The following Corporation Tax guidance note Produced by Tolley in association with Malcolm Greenbaum provides comprehensive and up to date tax information covering:
Transitioning from IFRS to FRS 102 will be rare, although two examples of this scenario are provided below:
it is possible that a company currently listed on an EU regulated stock exchange or the UK's Alternative Investment Market (AIM) might delist and may not need to produce IFRS financial statements in future
a subsidiary currently producing IFRS financial statements as directed by its parent may be sold by the parent company to shareholders or another group that is not using IFRS whereby it may need to transition to FRS 102
The rate of tax used for any deferred tax calculations on transition to FRS 102 is the rate expected to apply when the timing difference reverses, based on the rates enacted or substantively enacted at the end of the relevant year. See the FRS 102 ― current and deferred tax guidance note for a definition of when a rate is substantively enacted.
IFRS (IAS 12) calculates deferred taxation based on temporary differences between the book value of an asset or liability and its tax base. The tax base of an asset is the amount that will be deductible against future taxable profits. The tax base of a liability is the book value minus the amount deductible against future taxable profits.
IAS 12 mandates that the tax base be calculated by taking into account the manner of recovery of the asset or liability. Most assets have a ‘dual tax base’, ie the asset is held for ‘use’ during its useful economic life and then a ‘sale’ basis at the point of sale, loss or destruction of the asset. This can cause particular problems for assets which do not qualify for capital allowances such as land and buildings.
See the IFRS introduction, Tax base, and Temporary differences guidance notes for further information.
IAS 12 also contains an initial recognition exception or IRE for short. This provides an exemption from recognising deferred tax on the
**Free trials are only available to individuals based in the UK. We may terminate this trial at any time or decide not to give a trial, for any reason.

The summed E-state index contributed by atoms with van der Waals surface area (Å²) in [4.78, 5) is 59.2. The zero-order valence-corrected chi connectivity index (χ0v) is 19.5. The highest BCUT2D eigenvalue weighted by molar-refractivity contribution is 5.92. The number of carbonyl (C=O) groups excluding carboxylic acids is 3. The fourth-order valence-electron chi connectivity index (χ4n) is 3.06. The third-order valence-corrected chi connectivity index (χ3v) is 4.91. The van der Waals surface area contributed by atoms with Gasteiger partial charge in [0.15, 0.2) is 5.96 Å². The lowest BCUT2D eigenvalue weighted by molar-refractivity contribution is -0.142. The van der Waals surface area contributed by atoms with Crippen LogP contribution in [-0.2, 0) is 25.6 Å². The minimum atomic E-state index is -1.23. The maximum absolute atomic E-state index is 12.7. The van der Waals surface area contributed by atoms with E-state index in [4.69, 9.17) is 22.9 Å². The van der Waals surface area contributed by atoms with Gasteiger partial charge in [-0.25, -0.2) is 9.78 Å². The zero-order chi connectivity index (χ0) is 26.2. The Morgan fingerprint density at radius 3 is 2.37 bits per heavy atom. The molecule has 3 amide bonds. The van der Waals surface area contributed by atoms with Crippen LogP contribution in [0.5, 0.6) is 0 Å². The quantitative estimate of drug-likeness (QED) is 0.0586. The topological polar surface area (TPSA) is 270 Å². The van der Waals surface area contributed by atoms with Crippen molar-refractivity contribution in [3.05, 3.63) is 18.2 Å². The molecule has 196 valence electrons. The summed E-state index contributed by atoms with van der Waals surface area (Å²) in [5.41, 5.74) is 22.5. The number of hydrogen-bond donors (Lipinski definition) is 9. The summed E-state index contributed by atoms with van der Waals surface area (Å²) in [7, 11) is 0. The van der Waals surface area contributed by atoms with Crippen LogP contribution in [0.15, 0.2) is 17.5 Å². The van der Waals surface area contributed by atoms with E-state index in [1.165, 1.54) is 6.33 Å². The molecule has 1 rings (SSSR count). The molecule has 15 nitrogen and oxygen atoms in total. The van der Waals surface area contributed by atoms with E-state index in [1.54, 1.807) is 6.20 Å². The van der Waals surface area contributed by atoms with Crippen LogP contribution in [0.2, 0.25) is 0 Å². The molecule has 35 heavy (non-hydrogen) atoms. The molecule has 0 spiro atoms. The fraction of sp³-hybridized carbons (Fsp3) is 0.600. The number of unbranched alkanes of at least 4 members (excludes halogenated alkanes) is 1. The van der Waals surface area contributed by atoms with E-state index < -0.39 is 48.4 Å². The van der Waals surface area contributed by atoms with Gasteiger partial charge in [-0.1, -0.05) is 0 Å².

Access this article and thousands of others like it free for 7 days with a trial of TolleyGuidance.
Read full article
Already a subscriber? Login
The substantial shareholding exemption (SSE) provides a complete exemption from the liability to corporation tax on the gains generated from qualifying disposals of shares and interests in shares by qualifying companies. Conversely, if losses are generated by the disposal and the SSE conditions are
The corporate interest restriction (CIR) essentially limits the amount of interest expense a company can deduct from its taxable profits if the interest expense is over £2 million. The actual mechanics of the CIR calculation are highly complex (the legislation is over 150 pages long) and are
Expenditure of a capital nature is not allowed as a deduction when calculating trading profits. Expenditure of a revenue nature is allowable, provided there is no specific statutory rule prohibiting a deduction and the expenditure also satisfies the wholly and exclusively test. See the Wholly and
This guidance note provides an overview of what conditions need to be met before a business is entitled to treat VAT incurred as input tax. This note should be read in conjunction with the other notes in the ‘Claiming input tax’ subtopic. For a flowchart outlining the procedure for claiming input
To view our latest tax guidance content, sign in to Tolley Guidance or register for a free trial.